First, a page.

FY 2016 Wage Index Proposed Rule – Fundamental Changes in Hospice Payments

On April 30, 2015 CMS released its 177 page FY 2016 Hospice Wage Index Proposed Rule.  This proposed rule is an annual event in which CMS announces not only its pricing plans for the coming fiscal year beginning October 1, but generally also any other significant rules it intends to impose. Although these are “proposed” rules subject to a 60-day comment period and final CMS review, CMS generally makes few material changes in the final rules. 

First, we applaud CMS for engaging world class, outside, private sector resources to assist CMS in doing its own, independent hospice analyses.  We well understand that CMS is in the hot seat, committed to continuously improve hospice access and value, while struggling with difficult end-of-life care eligibility, choice and cost issues, and operating within difficult budgetary constraints and shifting political pressures.   

The Facts – CMS proposes:

  • a FY 2016 national net market basket increase for hospice of 1.8%; 
  • to eliminate the flat per diem rate for routine home care (rhc) and instead pay 16.0% more per day for rhc for the first 60 days of a patient’s hospice stay, and 9.2% less per rhc day as a patient’s stay exceeds 60 days; for readmissions, the higher first 60 day rate will apply whenever there is at least a sixty day break in hospice services;  CMS believes this will be budget neutral nationally, acknowledges differential impacts by hospice segments and has listed its estimate of those impacts by segment;
  • an incremental Service Intensity Add-on (SIA) payment that essentially pays by the hour for visits by RNs and SWs (but not LPNs or HHAs) when made to patients during their last seven days of life, but only for patients on routine home care and not resident in nursing facilities; the SIA is also proposed to be budget neutral, apparently meaning annual adjustments rhc payment rates will be reduced dollar for dollar for anticipated  SIA expenditures;
  • that hospices report all patient diagnoses, related and unrelated, on claims;
  • essentially no significant new CAHPS or HIS requirements, or other new information-gathering initiatives;
  • to transition the fiscal year for hospice cap calculation to October 1 to September 30, for all cap calculations, effective October 1, 2017; and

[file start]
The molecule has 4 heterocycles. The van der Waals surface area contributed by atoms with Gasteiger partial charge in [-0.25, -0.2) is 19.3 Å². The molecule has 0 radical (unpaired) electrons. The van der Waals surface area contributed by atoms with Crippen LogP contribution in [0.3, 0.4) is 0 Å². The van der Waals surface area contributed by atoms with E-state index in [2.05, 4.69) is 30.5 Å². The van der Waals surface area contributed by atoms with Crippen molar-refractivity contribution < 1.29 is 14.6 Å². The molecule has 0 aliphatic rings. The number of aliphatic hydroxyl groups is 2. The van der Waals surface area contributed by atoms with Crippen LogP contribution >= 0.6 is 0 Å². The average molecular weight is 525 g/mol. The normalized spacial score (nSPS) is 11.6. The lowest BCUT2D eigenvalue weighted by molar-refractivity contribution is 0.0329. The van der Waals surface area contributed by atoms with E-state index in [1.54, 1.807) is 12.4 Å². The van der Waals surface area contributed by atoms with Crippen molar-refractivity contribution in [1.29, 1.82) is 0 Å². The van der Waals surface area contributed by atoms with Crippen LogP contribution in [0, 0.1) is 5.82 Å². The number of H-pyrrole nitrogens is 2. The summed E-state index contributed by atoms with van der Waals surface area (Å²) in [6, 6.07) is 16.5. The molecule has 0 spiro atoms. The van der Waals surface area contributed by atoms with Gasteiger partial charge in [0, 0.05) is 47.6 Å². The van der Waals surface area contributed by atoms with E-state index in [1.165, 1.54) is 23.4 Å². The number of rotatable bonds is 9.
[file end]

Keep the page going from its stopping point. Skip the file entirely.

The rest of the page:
• the phase in of new CBSA delineations mainly based on the 2010 census, including a release of preliminary FY 2016 CBSA wage index tables.  (These are preliminary and may change.)

The 177 page proposed rule was also full of language, but no new proposals, discussing Medicare spending on “unrelated” healthcare for hospice patients, continuing CMS’ emerging efforts to redefine “related” to pressure hospices to pay additional patient care costs that have since 1983 been considered unrelated.

 NAHA Preliminary Comments

We are still assessing the impact of CMS’ 177 page Proposed FY 2016 Wage Index Rule, so we’ll limit this first discussion to a preliminary quantitative analysis of the rhc payment changes, and follow in the coming days with more quantitative and qualitative comments.

The financial impact per patient day of CMS’ proposal to pay 16% more for rhc days 1 thru 60, and 9.2% less for days 61+  will be different for each hospice,  based on their distribution of length of stay and not just on their average length of stay.  There is a simple but misleading calculation that some hospices might be tempted to make that 16% higher rates for the first 60 days and 9.2% less for days 61+ suggests a per patient breakeven of 165 days.  That calculation is accurate but not very useful.  Hospices should not make the mistake of believing they benefit, or at least won’t be harmed, if their average length of stay is below 165.  It’s not true.  For example, our preliminary analysis suggests that a hospice with a median length of stay of 15 to 20 days and an average length of stay from 75 to 100 days may lose from 1% to 4% of its rhc revenues, depending on the exact distribution of its length of stay.

In addition, we believe there will be a material transition impact as of October 1, 2015 that may not have been considered in CMS’ calculation that the proposed rhc rate change will be budget neutral.  At October 1, all hospices will have an active patient population for whom they have not received the full benefit of the higher day 1-to-60 rates. This transition effect may be material for many hospices and for the hospice community as a whole.

We have not yet analyzed the likely impact of the SIA; we note that Medicare’s budget neutrality adjustment to routine home care pricing is 1.5, suggesting they think on average it will add 1.5% to routine home care payments.

 

 

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